Recently we shot a mile at Alabama Precision with a rifle that costs four times as much as the Bergara HMR, but we also brought the Bergara and made that same exact same shot with the Bergara HMR. Several of the people present were all able to make contact with a 24 inch by 24 inch steel target at a little over 1760 yards. A mile shot is a very serious benchmark of performance, and the fact that you can do it with a rifle that is this affordable is a big deal. Most people associate a shot like that with companies like Accuracy International, Barrett, and Cheytac. But now you can also include Bergara in the line up of top-performing rifles capable of making that shot, the only difference is the Bergara is at a price most people can afford. 

This remarkable accuracy is the result of absolutely exceptional barrels. Bergara originally is a barrel manufacturer, and when you think about it, that makes sense since it’s probably the most important part of a gun when it comes to accuracy. You may have heard of Shilen barrels. When Bergara wanted to get into the centerfire barrel business they tracked down the best in the world, Ed Shilen for some pointers. Then they use some of the best stainless steel in the world, manufactured to the tightest tolerances in microns; the bores are mirror polished, button rifled, stress relieved, then finished with the same expertise and craftsmanship. Then they are mated with the rest of the gun by expert gunsmiths and craftsmen with years of military and real-world experience to bring you the highest quality rifle package available at various price points.

Bergara Wilderness HMR In 300 PRC

The action is also silky smooth, so smooth it just drops when you hold the rifle up. 300PRC may not be the quickest action round, but if you had this rifle in 6.5 Creedmoor you could shoot this rifle very fast. The Bergara wilderness HMR Also accepts AICS Mags and has Bergara’s Omni muzzle brake. But you know me, this rifle has been suppressed for almost every single shot. The trigger is a Bergara performance trigger, and it weighs in at just under 2 pounds. This trigger is very good and it was more than capable of getting the job done. It is a single-stage, and I kind of prefer a two-stage for this type of shooting, but it’s not like that held us back at all.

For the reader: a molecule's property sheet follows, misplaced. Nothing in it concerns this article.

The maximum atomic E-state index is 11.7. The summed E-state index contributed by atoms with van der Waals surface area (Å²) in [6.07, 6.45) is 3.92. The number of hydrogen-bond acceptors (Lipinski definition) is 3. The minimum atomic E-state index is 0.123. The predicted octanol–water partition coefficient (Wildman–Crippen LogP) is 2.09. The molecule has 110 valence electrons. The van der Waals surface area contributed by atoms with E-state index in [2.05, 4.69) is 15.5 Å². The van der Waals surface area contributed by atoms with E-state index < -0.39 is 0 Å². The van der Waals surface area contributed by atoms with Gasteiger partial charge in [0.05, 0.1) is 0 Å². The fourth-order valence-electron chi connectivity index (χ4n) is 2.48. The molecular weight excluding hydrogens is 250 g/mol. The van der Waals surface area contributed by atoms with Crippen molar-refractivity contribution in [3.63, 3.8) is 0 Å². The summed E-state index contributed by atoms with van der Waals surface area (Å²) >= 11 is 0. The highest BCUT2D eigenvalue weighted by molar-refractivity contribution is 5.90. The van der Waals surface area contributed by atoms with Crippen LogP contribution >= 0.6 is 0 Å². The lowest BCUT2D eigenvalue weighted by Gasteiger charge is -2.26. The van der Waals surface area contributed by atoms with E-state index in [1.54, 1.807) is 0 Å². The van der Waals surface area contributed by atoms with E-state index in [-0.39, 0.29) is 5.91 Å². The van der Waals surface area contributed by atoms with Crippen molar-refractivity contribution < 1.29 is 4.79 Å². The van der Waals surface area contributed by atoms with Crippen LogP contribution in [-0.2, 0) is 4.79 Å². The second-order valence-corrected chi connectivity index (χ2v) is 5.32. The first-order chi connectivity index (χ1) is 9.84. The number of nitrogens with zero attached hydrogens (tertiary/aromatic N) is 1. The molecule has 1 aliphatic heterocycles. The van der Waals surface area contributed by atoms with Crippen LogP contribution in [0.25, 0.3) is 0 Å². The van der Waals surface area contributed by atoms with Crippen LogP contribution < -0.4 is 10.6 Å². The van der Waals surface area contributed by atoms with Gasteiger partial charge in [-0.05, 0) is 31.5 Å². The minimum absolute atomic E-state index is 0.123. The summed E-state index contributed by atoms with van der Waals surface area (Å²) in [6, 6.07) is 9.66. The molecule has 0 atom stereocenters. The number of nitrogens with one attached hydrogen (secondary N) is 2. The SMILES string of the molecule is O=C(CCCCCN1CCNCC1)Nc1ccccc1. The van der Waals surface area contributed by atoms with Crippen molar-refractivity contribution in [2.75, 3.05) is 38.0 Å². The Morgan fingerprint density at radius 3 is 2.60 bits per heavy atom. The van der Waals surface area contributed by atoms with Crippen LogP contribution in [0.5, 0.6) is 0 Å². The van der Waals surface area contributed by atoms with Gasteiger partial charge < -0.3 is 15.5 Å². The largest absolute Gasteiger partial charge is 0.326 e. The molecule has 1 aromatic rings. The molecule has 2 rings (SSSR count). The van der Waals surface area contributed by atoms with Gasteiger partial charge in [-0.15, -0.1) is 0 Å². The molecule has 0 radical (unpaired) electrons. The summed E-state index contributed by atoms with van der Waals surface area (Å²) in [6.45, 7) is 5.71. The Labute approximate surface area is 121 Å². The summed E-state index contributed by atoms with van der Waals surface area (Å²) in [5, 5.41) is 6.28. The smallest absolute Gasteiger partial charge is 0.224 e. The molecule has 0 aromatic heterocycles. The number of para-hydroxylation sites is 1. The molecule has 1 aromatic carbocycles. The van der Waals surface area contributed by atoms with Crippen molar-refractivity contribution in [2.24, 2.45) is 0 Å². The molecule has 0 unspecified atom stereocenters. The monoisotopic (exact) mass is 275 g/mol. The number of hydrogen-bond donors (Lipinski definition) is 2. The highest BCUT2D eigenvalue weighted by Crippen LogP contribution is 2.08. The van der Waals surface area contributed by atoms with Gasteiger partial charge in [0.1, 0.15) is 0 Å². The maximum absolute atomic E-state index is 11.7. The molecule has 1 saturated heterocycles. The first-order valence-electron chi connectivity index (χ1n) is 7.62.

When I set out to pick a caliber for a mile shot, the first thing I wanted to do was pick something I knew could reach out that far. Being my first time trying to take a shot at that distance, I didn’t want to use something that I only hoped would make it. The first round to come in mind is always 338 Lapua Magnum, and that’s a great round, but if you’ve ever priced ammo, for that, it’s a bit insane. I started looking into Hornady’s 300 Precision Rifle Cartridge. It offered several things that very much appealed to me for this application. 

First, out of my barrel length, 300 PRC won’t go subsonic till about 1900 yards; meaning that it will be very stable through a mile shot at 1760 yards. Also, the rounds are far more affordable than 338 Lapua Magnum. You can buy the Hornady Match ammo for just over $2 dollars a round; less than half what match grade 338 Lapua Magnum costs, and basically that’s cheaper than subsonic 300 Blackout in the current market. 2020 ammo prices are completely insane. But in all seriousness, the relative affordability of this round, when compared to 338, or some other crazy expensive rounds that some people shoot a mile with, made this possible for me and my budget. To break it down for someone who understands things at about the level I do, 300 PRC is a little more powerful than 300 Win Mag, and a little less powerful than 338 Lapua Magnum. It propels a 225-grain bullet downrange at a little over 2900 feet per second, and that bullet stays supersonic to roughly 1900 yards; significantly past a mile at 1760 yards. Meaning, the trajectory will be stable, and if I can’t make the shot I can’t blame the ammo. Like 6.5 Creedmoor, the round was also designed specifically for precision shooting and accuracy.